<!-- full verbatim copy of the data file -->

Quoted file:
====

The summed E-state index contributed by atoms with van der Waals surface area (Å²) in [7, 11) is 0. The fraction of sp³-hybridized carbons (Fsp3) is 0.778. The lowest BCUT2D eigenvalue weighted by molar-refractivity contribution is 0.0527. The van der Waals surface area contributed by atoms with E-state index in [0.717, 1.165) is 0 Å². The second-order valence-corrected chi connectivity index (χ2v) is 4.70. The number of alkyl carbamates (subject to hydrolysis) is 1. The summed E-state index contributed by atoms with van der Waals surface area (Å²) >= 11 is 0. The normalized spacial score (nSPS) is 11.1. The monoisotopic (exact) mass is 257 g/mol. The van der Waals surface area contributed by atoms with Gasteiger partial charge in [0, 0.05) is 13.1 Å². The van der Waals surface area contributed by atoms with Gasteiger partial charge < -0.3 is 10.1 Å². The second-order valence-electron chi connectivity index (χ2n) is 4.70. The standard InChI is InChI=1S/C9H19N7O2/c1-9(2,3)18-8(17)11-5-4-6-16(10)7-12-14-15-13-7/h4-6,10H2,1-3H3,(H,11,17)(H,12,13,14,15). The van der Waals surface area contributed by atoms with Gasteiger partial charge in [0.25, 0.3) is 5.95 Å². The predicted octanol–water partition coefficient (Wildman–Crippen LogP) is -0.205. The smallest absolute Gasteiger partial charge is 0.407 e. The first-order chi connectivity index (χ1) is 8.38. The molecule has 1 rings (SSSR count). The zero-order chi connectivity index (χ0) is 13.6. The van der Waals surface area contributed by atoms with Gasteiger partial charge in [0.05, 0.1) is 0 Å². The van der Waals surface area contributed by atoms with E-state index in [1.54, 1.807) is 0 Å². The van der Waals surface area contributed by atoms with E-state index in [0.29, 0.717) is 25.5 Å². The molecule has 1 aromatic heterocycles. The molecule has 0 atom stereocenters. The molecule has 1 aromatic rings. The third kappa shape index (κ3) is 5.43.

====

The summed E-state index contributed by atoms with van der Waals surface area (Å²) in [7, 11) is 0. The fraction of sp³-hybridized carbons (Fsp3) is 0.778. The lowest BCUT2D eigenvalue weighted by molar-refractivity contribution is 0.0527. The van der Waals surface area contributed by atoms with E-state index in [0.717, 1.165) is 0 Å². The second-order valence-corrected chi connectivity index (χ2v) is 4.70. The number of alkyl carbamates (subject to hydrolysis) is 1. The summed E-state index contributed by atoms with van der Waals surface area (Å²) >= 11 is 0. The normalized spacial score (nSPS) is 11.1. The monoisotopic (exact) mass is 257 g/mol. The van der Waals surface area contributed by atoms with Gasteiger partial charge in [0, 0.05) is 13.1 Å². The van der Waals surface area contributed by atoms with Gasteiger partial charge < -0.3 is 10.1 Å². The second-order valence-electron chi connectivity index (χ2n) is 4.70. The standard InChI is InChI=1S/C9H19N7O2/c1-9(2,3)18-8(17)11-5-4-6-16(10)7-12-14-15-13-7/h4-6,10H2,1-3H3,(H,11,17)(H,12,13,14,15). The van der Waals surface area contributed by atoms with Gasteiger partial charge in [0.25, 0.3) is 5.95 Å². The predicted octanol–water partition coefficient (Wildman–Crippen LogP) is -0.205. The smallest absolute Gasteiger partial charge is 0.407 e. The first-order chi connectivity index (χ1) is 8.38. The molecule has 1 rings (SSSR count). The zero-order chi connectivity index (χ0) is 13.6. The van der Waals surface area contributed by atoms with Gasteiger partial charge in [0.05, 0.1) is 0 Å². The van der Waals surface area contributed by atoms with E-state index in [1.54, 1.807) is 0 Å². The van der Waals surface area contributed by atoms with E-state index in [0.29, 0.717) is 25.5 Å². The molecule has 1 aromatic heterocycles. The molecule has 0 atom stereocenters. The molecule has 1 aromatic rings. The third kappa shape index (κ3) is 5.43.